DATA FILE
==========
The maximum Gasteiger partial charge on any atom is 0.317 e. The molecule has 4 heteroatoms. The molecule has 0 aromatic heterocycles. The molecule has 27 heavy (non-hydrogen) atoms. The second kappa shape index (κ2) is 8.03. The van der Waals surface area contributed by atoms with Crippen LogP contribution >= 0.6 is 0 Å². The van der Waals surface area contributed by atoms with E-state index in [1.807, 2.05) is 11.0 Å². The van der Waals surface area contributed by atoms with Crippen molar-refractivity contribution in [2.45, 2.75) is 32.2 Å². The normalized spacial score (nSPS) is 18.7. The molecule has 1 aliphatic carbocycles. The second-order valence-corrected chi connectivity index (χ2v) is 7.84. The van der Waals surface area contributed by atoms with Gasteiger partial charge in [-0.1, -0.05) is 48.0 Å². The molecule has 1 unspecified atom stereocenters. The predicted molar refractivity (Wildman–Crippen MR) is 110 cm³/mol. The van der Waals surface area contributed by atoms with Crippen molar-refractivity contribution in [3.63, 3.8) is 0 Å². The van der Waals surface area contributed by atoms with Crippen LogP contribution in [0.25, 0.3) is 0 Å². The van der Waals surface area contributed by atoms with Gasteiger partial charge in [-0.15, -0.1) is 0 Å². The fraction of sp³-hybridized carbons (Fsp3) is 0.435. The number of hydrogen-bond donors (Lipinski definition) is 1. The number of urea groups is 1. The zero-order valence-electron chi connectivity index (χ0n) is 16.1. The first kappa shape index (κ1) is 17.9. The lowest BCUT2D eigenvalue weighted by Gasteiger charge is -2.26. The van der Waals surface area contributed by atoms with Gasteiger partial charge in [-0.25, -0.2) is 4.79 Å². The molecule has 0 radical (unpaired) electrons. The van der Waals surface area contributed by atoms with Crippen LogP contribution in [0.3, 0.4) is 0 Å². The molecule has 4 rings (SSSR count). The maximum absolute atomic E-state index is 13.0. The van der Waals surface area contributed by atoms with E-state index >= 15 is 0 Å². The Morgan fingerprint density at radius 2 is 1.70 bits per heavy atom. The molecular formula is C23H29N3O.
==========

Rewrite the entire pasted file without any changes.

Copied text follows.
The maximum Gasteiger partial charge on any atom is 0.317 e. The molecule has 4 heteroatoms. The molecule has 0 aromatic heterocycles. The molecule has 27 heavy (non-hydrogen) atoms. The second kappa shape index (κ2) is 8.03. The van der Waals surface area contributed by atoms with Crippen LogP contribution >= 0.6 is 0 Å². The van der Waals surface area contributed by atoms with E-state index in [1.807, 2.05) is 11.0 Å². The van der Waals surface area contributed by atoms with Crippen molar-refractivity contribution in [2.45, 2.75) is 32.2 Å². The normalized spacial score (nSPS) is 18.7. The molecule has 1 aliphatic carbocycles. The second-order valence-corrected chi connectivity index (χ2v) is 7.84. The van der Waals surface area contributed by atoms with Gasteiger partial charge in [-0.1, -0.05) is 48.0 Å². The molecule has 1 unspecified atom stereocenters. The predicted molar refractivity (Wildman–Crippen MR) is 110 cm³/mol. The van der Waals surface area contributed by atoms with Crippen molar-refractivity contribution in [3.63, 3.8) is 0 Å². The van der Waals surface area contributed by atoms with Crippen LogP contribution in [0.25, 0.3) is 0 Å². The van der Waals surface area contributed by atoms with Gasteiger partial charge in [-0.15, -0.1) is 0 Å². The fraction of sp³-hybridized carbons (Fsp3) is 0.435. The number of hydrogen-bond donors (Lipinski definition) is 1. The number of urea groups is 1. The zero-order valence-electron chi connectivity index (χ0n) is 16.1. The first kappa shape index (κ1) is 17.9. The lowest BCUT2D eigenvalue weighted by Gasteiger charge is -2.26. The van der Waals surface area contributed by atoms with Gasteiger partial charge in [-0.25, -0.2) is 4.79 Å². The molecule has 0 radical (unpaired) electrons. The van der Waals surface area contributed by atoms with Crippen LogP contribution in [0.3, 0.4) is 0 Å². The molecule has 4 rings (SSSR count). The maximum absolute atomic E-state index is 13.0. The van der Waals surface area contributed by atoms with E-state index >= 15 is 0 Å². The Morgan fingerprint density at radius 2 is 1.70 bits per heavy atom. The molecular formula is C23H29N3O.